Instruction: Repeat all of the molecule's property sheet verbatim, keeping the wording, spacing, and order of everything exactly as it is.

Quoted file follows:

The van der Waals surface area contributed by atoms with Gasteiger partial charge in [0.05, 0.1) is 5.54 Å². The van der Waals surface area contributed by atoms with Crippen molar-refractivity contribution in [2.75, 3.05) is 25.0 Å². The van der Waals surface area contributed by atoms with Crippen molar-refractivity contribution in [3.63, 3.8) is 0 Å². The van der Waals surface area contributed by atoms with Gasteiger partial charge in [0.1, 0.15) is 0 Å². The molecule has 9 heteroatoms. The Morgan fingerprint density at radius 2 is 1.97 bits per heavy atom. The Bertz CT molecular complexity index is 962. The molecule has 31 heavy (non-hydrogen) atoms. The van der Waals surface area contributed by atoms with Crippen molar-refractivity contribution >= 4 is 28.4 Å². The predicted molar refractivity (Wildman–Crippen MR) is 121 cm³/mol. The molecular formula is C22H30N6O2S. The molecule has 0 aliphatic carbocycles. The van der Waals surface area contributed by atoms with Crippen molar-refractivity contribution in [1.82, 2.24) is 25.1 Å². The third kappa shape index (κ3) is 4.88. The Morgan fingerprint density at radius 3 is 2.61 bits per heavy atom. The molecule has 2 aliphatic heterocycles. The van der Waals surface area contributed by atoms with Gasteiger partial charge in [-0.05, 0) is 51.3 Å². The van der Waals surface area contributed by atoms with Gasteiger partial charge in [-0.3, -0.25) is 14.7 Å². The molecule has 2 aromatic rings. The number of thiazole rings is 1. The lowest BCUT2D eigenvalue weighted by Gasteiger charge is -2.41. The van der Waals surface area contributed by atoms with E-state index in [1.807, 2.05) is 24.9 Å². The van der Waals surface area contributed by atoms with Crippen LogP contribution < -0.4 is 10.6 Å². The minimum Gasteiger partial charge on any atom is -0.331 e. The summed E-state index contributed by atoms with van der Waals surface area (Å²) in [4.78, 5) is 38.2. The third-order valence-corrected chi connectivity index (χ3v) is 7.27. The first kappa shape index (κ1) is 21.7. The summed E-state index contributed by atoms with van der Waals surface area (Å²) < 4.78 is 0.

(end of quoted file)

The van der Waals surface area contributed by atoms with Gasteiger partial charge in [0.05, 0.1) is 5.54 Å². The van der Waals surface area contributed by atoms with Crippen molar-refractivity contribution in [2.75, 3.05) is 25.0 Å². The van der Waals surface area contributed by atoms with Crippen molar-refractivity contribution in [3.63, 3.8) is 0 Å². The van der Waals surface area contributed by atoms with Gasteiger partial charge in [0.1, 0.15) is 0 Å². The molecule has 9 heteroatoms. The Morgan fingerprint density at radius 2 is 1.97 bits per heavy atom. The Bertz CT molecular complexity index is 962. The molecule has 31 heavy (non-hydrogen) atoms. The van der Waals surface area contributed by atoms with Crippen molar-refractivity contribution >= 4 is 28.4 Å². The predicted molar refractivity (Wildman–Crippen MR) is 121 cm³/mol. The molecular formula is C22H30N6O2S. The molecule has 0 aliphatic carbocycles. The van der Waals surface area contributed by atoms with Crippen molar-refractivity contribution in [1.82, 2.24) is 25.1 Å². The third kappa shape index (κ3) is 4.88. The Morgan fingerprint density at radius 3 is 2.61 bits per heavy atom. The molecule has 2 aliphatic heterocycles. The van der Waals surface area contributed by atoms with Gasteiger partial charge in [-0.05, 0) is 51.3 Å². The van der Waals surface area contributed by atoms with Gasteiger partial charge in [-0.3, -0.25) is 14.7 Å². The molecule has 2 aromatic rings. The number of thiazole rings is 1. The lowest BCUT2D eigenvalue weighted by Gasteiger charge is -2.41. The van der Waals surface area contributed by atoms with E-state index in [1.807, 2.05) is 24.9 Å². The van der Waals surface area contributed by atoms with Crippen LogP contribution < -0.4 is 10.6 Å². The minimum Gasteiger partial charge on any atom is -0.331 e. The summed E-state index contributed by atoms with van der Waals surface area (Å²) in [4.78, 5) is 38.2. The third-order valence-corrected chi connectivity index (χ3v) is 7.27. The first kappa shape index (κ1) is 21.7. The summed E-state index contributed by atoms with van der Waals surface area (Å²) < 4.78 is 0.